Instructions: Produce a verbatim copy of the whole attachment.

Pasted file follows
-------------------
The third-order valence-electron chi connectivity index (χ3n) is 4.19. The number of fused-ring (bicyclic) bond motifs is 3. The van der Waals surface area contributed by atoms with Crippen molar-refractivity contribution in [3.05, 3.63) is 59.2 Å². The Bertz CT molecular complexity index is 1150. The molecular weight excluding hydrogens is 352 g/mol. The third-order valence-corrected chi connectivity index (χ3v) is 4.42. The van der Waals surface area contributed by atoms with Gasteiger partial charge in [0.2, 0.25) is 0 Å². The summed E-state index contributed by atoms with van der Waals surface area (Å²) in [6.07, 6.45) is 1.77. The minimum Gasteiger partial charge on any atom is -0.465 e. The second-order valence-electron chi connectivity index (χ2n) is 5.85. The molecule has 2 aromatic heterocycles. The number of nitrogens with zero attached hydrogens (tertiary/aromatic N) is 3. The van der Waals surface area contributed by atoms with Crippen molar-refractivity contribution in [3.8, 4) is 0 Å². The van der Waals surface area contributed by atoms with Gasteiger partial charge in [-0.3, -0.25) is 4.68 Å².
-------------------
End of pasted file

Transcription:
The third-order valence-electron chi connectivity index (χ3n) is 4.19. The number of fused-ring (bicyclic) bond motifs is 3. The van der Waals surface area contributed by atoms with Crippen molar-refractivity contribution in [3.05, 3.63) is 59.2 Å². The Bertz CT molecular complexity index is 1150. The molecular weight excluding hydrogens is 352 g/mol. The third-order valence-corrected chi connectivity index (χ3v) is 4.42. The van der Waals surface area contributed by atoms with Gasteiger partial charge in [0.2, 0.25) is 0 Å². The summed E-state index contributed by atoms with van der Waals surface area (Å²) in [6.07, 6.45) is 1.77. The minimum Gasteiger partial charge on any atom is -0.465 e. The second-order valence-electron chi connectivity index (χ2n) is 5.85. The molecule has 2 aromatic heterocycles. The number of nitrogens with zero attached hydrogens (tertiary/aromatic N) is 3. The van der Waals surface area contributed by atoms with Crippen molar-refractivity contribution in [3.8, 4) is 0 Å². The van der Waals surface area contributed by atoms with Gasteiger partial charge in [-0.3, -0.25) is 4.68 Å².